Princess Anne and Prince Ludwig of Löwenstein-Wertheim-Freudenberg liked flying and spying, respectively. Both disappeared under mysterious and separate circumstances.
On September 17, 1859, Joshua Abraham Norton proclaimed himself Emperor of the United States. He would reign for 21 years.
The idea of the tractor beam first appeared in fiction in 1931. Since then, scientists have worked to make it a reality… and they’ve actually had some success.
According to several accounts, in 1803 a tiny boat with transparent windows washed up on the shores of Japan. Inside, one woman and one big mystery.
The 19th century had many different cue sports, like everlasting pool and scratch pool. Life pool, one of the ancestors of snooker, gave each player three ‘lives’ which other players could eliminate until only one was left standing.
Propaganda is ages old, but the 20th and 21st centuries have given it a set of new tricks.
King Gustavus Adolphus of Sweden really wanted a big ship so he could dominate the Baltic. The Vasa was one of the most heavily armed ships in the world when it launched in 1628. But the same day it launched, it sank.
We’ve all heard of the Dead Sea, so salty that people naturally float in it. But the Gaet’ale Pond in Ethiopia is saltier, and the Don Juan Pond in Antarctica is so salty that it doesn’t freeze, even at -50°C.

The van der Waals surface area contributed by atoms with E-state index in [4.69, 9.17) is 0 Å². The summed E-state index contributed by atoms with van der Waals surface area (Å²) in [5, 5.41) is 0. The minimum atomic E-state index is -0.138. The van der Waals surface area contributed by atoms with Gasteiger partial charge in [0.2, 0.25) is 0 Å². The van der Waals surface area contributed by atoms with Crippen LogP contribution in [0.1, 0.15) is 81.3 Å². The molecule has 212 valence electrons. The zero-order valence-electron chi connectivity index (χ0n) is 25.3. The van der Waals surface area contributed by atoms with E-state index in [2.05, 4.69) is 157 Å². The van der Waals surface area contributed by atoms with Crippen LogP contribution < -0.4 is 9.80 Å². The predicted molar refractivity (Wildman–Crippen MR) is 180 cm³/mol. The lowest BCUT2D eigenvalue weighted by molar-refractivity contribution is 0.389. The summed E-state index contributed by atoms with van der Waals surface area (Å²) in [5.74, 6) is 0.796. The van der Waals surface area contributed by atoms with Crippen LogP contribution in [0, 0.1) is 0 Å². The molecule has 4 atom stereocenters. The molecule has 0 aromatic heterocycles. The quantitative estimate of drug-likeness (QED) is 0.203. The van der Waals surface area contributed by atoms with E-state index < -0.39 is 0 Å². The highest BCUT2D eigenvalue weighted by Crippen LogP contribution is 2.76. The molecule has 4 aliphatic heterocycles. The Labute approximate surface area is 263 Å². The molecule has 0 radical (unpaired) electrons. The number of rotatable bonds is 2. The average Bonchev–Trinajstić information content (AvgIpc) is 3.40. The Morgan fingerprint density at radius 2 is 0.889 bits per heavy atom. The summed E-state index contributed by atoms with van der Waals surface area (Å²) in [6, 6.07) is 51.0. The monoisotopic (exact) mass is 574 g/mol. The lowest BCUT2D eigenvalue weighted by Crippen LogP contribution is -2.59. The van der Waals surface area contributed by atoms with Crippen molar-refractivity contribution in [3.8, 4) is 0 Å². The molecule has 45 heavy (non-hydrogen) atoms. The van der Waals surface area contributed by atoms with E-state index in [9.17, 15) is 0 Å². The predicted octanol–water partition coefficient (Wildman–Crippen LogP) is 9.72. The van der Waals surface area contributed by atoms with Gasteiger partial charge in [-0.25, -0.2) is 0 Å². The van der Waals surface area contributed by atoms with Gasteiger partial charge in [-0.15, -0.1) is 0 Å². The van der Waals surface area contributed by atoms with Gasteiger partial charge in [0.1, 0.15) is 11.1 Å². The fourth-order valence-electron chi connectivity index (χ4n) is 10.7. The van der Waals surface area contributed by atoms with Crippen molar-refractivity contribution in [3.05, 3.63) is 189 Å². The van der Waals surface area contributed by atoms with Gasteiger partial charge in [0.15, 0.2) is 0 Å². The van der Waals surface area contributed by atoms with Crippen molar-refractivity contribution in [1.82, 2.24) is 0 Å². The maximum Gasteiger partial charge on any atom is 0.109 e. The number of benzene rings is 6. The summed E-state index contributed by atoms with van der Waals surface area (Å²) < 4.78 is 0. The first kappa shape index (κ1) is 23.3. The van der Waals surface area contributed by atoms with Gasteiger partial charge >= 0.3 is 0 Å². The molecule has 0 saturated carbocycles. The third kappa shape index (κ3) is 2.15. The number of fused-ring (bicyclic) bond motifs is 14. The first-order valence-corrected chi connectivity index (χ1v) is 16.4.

The Areni-1 cave in southern Armenia is the site of the oldest shoe, and also the oldest winery, in the world.
Around five million years ago, the Strait of Gibraltar closed and the Mediterranean dried up. When it reopened, the sea refilled in less than two years.
Jagannath, the deity from whom we get the word juggernaut, receives offerings of food from the world’s largest kitchen.
The 1597 piece My Lord Chamberlain, His Galliard is a lute duet. The piece is played by two people, but they must only use one lute.
You can search for gold the easy way, with a pan or a pickaxe. Or you could examine the local Eucalyptus trees. This is geobotanical and biogeochemical prospecting.
Charlie Chaplin and Buster Keaton were two of the biggest stars of silent film. They didn’t appear in a film together until 1952, and that film didn’t win an Academy Award until 1973.
In 1944 a graduate student wrote a parody of technical writing that has entered engineering folklore: the turboencabulator.